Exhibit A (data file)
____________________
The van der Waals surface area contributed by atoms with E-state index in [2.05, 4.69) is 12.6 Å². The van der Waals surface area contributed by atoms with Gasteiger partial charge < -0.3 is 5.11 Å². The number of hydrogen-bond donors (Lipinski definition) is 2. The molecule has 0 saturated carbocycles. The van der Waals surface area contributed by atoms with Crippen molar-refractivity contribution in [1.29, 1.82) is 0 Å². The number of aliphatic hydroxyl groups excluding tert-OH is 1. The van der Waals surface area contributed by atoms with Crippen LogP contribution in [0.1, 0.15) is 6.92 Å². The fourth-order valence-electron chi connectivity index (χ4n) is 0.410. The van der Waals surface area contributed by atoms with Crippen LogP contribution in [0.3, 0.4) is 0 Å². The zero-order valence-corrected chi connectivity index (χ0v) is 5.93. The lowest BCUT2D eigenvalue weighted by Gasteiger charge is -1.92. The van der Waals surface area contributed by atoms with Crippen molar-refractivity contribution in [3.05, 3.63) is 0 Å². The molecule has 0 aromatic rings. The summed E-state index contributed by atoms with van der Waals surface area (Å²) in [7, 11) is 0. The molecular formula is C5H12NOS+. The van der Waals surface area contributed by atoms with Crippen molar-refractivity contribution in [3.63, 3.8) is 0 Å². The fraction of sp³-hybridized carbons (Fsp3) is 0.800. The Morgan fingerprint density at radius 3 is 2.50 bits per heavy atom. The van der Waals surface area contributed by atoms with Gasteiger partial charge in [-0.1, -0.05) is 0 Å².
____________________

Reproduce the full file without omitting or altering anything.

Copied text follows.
The van der Waals surface area contributed by atoms with E-state index in [2.05, 4.69) is 12.6 Å². The van der Waals surface area contributed by atoms with Gasteiger partial charge < -0.3 is 5.11 Å². The number of hydrogen-bond donors (Lipinski definition) is 2. The molecule has 0 saturated carbocycles. The van der Waals surface area contributed by atoms with Crippen molar-refractivity contribution in [1.29, 1.82) is 0 Å². The number of aliphatic hydroxyl groups excluding tert-OH is 1. The van der Waals surface area contributed by atoms with Crippen LogP contribution in [0.1, 0.15) is 6.92 Å². The fourth-order valence-electron chi connectivity index (χ4n) is 0.410. The van der Waals surface area contributed by atoms with Crippen LogP contribution in [0.3, 0.4) is 0 Å². The zero-order valence-corrected chi connectivity index (χ0v) is 5.93. The lowest BCUT2D eigenvalue weighted by Gasteiger charge is -1.92. The van der Waals surface area contributed by atoms with Crippen molar-refractivity contribution in [3.05, 3.63) is 0 Å². The molecule has 0 aromatic rings. The summed E-state index contributed by atoms with van der Waals surface area (Å²) in [7, 11) is 0. The molecular formula is C5H12NOS+. The van der Waals surface area contributed by atoms with Crippen molar-refractivity contribution in [3.63, 3.8) is 0 Å². The fraction of sp³-hybridized carbons (Fsp3) is 0.800. The Morgan fingerprint density at radius 3 is 2.50 bits per heavy atom. The van der Waals surface area contributed by atoms with Gasteiger partial charge in [-0.1, -0.05) is 0 Å².